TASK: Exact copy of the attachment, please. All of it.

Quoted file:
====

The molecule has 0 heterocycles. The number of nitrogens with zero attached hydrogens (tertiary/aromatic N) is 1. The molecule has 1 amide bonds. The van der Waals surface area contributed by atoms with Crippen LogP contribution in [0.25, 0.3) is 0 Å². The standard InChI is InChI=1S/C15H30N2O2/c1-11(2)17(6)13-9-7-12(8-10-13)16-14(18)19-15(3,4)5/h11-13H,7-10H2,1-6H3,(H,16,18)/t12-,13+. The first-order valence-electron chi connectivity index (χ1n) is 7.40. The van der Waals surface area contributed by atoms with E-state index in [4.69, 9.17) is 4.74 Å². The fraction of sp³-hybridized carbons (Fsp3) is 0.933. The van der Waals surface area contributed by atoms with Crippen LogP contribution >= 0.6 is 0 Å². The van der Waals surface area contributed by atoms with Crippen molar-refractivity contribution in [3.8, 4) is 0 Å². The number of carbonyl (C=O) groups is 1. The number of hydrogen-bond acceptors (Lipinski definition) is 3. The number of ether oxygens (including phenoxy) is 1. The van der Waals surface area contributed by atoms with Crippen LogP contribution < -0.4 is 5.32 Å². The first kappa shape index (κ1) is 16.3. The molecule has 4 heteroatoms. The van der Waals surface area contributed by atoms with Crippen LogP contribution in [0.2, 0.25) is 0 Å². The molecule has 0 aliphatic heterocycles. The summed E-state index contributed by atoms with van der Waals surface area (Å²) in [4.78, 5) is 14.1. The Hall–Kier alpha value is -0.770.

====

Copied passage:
The molecule has 0 heterocycles. The number of nitrogens with zero attached hydrogens (tertiary/aromatic N) is 1. The molecule has 1 amide bonds. The van der Waals surface area contributed by atoms with Crippen LogP contribution in [0.25, 0.3) is 0 Å². The standard InChI is InChI=1S/C15H30N2O2/c1-11(2)17(6)13-9-7-12(8-10-13)16-14(18)19-15(3,4)5/h11-13H,7-10H2,1-6H3,(H,16,18)/t12-,13+. The first-order valence-electron chi connectivity index (χ1n) is 7.40. The van der Waals surface area contributed by atoms with E-state index in [4.69, 9.17) is 4.74 Å². The fraction of sp³-hybridized carbons (Fsp3) is 0.933. The van der Waals surface area contributed by atoms with Crippen LogP contribution >= 0.6 is 0 Å². The van der Waals surface area contributed by atoms with Crippen molar-refractivity contribution in [3.8, 4) is 0 Å². The number of carbonyl (C=O) groups is 1. The number of hydrogen-bond acceptors (Lipinski definition) is 3. The number of ether oxygens (including phenoxy) is 1. The van der Waals surface area contributed by atoms with Crippen LogP contribution < -0.4 is 5.32 Å². The first kappa shape index (κ1) is 16.3. The molecule has 4 heteroatoms. The van der Waals surface area contributed by atoms with Crippen LogP contribution in [0.2, 0.25) is 0 Å². The molecule has 0 aliphatic heterocycles. The summed E-state index contributed by atoms with van der Waals surface area (Å²) in [4.78, 5) is 14.1. The Hall–Kier alpha value is -0.770.